SEO and LSI: How to Use Latent Semantic Indexing
Posted by Peter Nisbet on: 2008-01-20 01:26:26
Self SEO > Search Engine Optimization Articles
People get worried when they hear about terms such as SEO and LSI, and when they try to find out how to use latent semantic indexing, they get even more worried when they get conflicting messages. On the one hand some say that LSI doesnâ€™t exist and therefore canâ€™t be used, while others, on the other hand, state that it is critical to your websiteâ€™s success with the search engines.
We all know what computer people are like, the way they try to make acronyms of everything. LSI is one of these, although not quite what you would call an acronym. LSI does exist, but not in the form that Google would have us believe, and not in any form that you can use to make your website â€™LSI compliantâ€™. Anybody claiming that they can do that are simply playing Googleâ€™s trick and using big names for what is a very simple thing to do.
LSI or LSA?
Without going into any detail as to the mathematical background of LSA, it can be used, and is used, to determine the relevance of a passage of text to any given topic based upon a keyword or multiple word search term. LSA was, incidentally, patented by a group of people in 1988, although the basics were known prior to this. LSI is nothing more than the use of LSA in the indexing and retrieval of information. It is therefore a concept, and you cannot make a â€˜concept compliantâ€™ web page.
However, it is all semantics (ha-ha!) and the meat of this article is not to knock holes in the way the terms LSA and LSI are being wrongly used by SEO experts, but inform as to how you can make your web page more likely to be considered relevant to the main keyword for which you want your page indexed. This is very simple and does not warrant all the books now being offered on the subject.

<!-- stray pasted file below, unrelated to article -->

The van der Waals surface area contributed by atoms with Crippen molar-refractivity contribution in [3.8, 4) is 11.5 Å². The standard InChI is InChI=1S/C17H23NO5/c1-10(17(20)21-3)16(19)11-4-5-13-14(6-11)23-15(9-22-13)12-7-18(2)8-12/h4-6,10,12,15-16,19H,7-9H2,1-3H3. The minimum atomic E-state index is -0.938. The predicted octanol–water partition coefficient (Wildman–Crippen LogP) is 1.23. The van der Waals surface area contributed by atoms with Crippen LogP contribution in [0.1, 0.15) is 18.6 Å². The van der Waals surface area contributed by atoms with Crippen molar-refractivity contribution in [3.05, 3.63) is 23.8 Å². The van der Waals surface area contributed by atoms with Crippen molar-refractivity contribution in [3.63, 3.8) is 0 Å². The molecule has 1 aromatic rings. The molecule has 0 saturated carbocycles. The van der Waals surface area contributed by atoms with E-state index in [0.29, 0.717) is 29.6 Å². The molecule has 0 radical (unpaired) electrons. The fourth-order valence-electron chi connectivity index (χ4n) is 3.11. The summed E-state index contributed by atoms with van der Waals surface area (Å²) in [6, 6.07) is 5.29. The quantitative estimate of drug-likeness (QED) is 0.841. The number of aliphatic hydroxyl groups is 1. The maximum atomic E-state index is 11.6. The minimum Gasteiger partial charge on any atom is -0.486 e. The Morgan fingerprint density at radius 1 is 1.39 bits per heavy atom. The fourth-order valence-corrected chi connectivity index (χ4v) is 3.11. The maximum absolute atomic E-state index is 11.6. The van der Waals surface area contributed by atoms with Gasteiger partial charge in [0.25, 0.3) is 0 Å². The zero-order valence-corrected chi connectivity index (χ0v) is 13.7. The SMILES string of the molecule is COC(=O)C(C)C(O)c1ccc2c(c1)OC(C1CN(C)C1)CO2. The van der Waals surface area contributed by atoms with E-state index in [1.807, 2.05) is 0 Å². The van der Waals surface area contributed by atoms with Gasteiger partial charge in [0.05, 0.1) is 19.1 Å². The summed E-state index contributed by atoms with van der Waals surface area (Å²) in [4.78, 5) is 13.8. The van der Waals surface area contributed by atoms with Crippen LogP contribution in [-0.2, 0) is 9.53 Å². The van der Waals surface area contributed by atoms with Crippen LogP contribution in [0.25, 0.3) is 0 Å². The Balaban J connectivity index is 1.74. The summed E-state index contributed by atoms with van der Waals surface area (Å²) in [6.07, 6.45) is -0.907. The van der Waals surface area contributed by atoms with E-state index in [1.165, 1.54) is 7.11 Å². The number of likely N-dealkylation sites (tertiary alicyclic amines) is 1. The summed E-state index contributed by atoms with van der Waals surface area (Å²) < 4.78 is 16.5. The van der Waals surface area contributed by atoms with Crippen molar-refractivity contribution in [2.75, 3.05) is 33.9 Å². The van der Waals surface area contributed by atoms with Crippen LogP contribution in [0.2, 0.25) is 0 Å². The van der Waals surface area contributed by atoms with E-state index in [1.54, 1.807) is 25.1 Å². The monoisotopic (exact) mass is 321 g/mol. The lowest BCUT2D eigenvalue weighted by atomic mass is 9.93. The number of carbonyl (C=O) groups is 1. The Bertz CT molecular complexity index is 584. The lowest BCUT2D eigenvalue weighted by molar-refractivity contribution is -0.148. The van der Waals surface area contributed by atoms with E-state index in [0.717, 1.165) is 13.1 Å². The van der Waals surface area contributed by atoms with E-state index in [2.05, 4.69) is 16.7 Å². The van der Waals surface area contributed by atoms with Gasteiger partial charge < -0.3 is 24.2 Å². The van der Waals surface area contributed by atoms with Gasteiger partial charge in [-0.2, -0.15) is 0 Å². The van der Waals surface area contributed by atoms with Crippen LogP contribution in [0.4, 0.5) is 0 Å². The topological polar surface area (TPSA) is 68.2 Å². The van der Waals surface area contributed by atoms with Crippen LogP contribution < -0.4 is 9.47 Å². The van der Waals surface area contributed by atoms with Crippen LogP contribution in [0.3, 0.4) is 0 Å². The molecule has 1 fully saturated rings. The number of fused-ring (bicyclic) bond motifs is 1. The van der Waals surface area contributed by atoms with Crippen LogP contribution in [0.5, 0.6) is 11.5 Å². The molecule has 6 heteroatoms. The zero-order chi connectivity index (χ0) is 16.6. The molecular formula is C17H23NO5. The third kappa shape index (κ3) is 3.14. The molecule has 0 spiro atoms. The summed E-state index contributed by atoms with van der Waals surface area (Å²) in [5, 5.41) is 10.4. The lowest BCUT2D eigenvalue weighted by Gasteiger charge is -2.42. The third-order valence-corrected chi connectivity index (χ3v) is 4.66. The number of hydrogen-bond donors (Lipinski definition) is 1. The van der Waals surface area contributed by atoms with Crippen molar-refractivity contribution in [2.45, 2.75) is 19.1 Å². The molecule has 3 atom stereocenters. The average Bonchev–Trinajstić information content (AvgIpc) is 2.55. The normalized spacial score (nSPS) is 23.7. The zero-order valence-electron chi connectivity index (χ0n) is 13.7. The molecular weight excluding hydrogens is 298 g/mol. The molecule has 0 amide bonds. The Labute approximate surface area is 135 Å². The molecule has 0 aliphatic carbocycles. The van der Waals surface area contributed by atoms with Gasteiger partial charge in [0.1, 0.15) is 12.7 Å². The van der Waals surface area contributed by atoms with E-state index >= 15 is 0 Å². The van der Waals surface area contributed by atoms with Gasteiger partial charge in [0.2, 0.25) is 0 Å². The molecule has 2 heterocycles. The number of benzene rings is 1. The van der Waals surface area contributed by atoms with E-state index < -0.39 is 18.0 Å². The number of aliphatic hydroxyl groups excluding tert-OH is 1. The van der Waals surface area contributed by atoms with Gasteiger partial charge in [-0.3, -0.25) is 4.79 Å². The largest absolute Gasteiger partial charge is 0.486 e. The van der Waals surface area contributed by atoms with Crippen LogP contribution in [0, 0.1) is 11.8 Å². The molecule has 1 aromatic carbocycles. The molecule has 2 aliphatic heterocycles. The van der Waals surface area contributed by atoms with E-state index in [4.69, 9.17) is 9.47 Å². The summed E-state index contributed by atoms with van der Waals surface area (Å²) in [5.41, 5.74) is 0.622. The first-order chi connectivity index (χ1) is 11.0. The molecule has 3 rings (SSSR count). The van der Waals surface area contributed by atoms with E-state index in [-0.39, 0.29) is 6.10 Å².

The Development of Adsense
Latent semantic analysis is used by Google primarily to detect spam, in respect of excessive repetition of keywords in order to fool the search engines into providing a high listing for that keyword. There was a time when smart people could indeed achieve this simply by writing a meaningless template with rotating synonyms into which any keyword could be multiply inserted by means of software. Thousands of pages could be generated in minutes, each targeting a different keyword. Some were making $thousands daily from Adsense using this method.
In fact the principles of LSA to determine the content of web pages were used by a small company called Oingo that changed its name to Applied Semantics who developed a search system to determine the relevance of page content for specific advert placement. They called this Adsense. This company was in turn bought by Google in April, 2003, and Adsense used to replace their own system which was still under development. Adsense, then, was not developed by Google, but purchased by them.
BigDaddy and Character String Analysis
The principles were also applied to determine the relevance of on-page text to specific search terms and used in the web indexing algorithm called BigBaddy, used by the Googlebot to index your web pages. BigDaddy appears to view links and relevance as the two major factors among many others that determine your listing position in the index for any specific search term as used by a Google customer.
Back to spam. Your web page content is now analyzed by the statistical mathematical analysis tool known as LSA/LSI and indexed according to the meaning of the words in your text. It goes further than just checking for the excessive use of specific words, and no longer searches only for indices of your stated keywords. LSA informs Google of the true meaning of your text, and you cannot hide this by repetitions of a single key phrase. Letâ€™s call it LSI because thatâ€™s what Google calls it. LSI analyzes the character strings in your text and compares them to a large database of words, the meanings of which have been defined.